New Harris research finds major racial mobility gains in the Civil Rights Era which have not been sustained

Civil Rights

The Civil Rights Movement of the 1950s and 1960s reshaped the United States in a number of ways. A new working paper co-authored by Steven Durlauf—the Steans Professor in Educational Policy and the director of the Stone Center for Research on Wealth Inequality and Mobility at the University of Chicago Harris School of Public Policy—uncovers a previously underdiscussed effect of those heady times: dramatic positive change in occupational mobility for Black Americans born between 1940 and 1950—a change that has not been sustained since.

The study—which was written with  Gueyon Kim, a Stone Center affiliate and Economist at the University of California, Santa Cruz, Dohyeon Lee, an Economist at Amazon, and Xi Song, a Stone Center advisor and sociologist at the University of Pennsylvania—investigates the evolution of Black-White inequality over time, focusing on the racial gap in occupational mobility.  It relies on an extensive dataset that combines historical census data from 1850 to 1940 with more contemporary statistics from 10 large-scale surveys covering the 1960s to the present. The results show that while occupational mobility for white men maintained a steady and gradual progression across that timeframe, Black men’s occupational mobility demonstrated a dramatic change solely in the 1940-1950 birth cohort, a group who came of age during the Civil Rights Era.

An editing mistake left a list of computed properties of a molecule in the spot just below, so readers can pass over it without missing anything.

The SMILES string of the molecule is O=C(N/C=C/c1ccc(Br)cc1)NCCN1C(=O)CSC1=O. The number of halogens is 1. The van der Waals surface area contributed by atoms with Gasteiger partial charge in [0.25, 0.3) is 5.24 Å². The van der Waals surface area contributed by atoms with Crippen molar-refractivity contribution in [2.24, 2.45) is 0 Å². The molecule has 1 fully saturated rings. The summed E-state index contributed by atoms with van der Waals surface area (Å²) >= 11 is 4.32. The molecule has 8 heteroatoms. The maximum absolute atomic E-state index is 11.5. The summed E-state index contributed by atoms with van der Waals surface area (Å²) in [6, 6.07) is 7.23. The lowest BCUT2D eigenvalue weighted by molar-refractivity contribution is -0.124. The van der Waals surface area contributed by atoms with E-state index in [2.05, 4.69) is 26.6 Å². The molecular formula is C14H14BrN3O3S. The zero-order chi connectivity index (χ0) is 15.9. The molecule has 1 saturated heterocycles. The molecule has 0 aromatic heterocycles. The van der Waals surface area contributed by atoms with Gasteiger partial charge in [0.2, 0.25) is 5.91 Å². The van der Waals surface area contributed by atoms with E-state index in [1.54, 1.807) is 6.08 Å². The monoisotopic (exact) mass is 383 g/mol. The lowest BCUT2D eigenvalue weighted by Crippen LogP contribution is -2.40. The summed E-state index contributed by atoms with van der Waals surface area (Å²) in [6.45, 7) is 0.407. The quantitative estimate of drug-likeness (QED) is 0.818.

“Our findings strongly suggest,” says Professor Durlauf, “that the Civil Rights Act of 1964 had major effects on U.S. labor market outcomes. While correlation is not causation, this is the most reasonable interpretation of our findings.”

The paper’s datasets highlight the importance of the 1940-1950 birth cohort in shaping the U.S.’s current occupational distribution and reducing its racial gap. Specifically, Black men born in these years showed significant progress in increased upward mobility toward higher skill occupations, like business proprietors and managers—opportunities that likely grew in number and feasibility in the wake of major civil rights legislation passed in the 1960s. The gains in mobility achieved by the 1940-1950 birth cohort in the wake of the Civil Rights Era continue to influence the current U.S. occupational distribution, which is characterized by a notable rise in high-skill occupations for Black men compared to historical trends.

Read the rest of the article published by the Harris School of Public Policy here.

Back to News
Related articles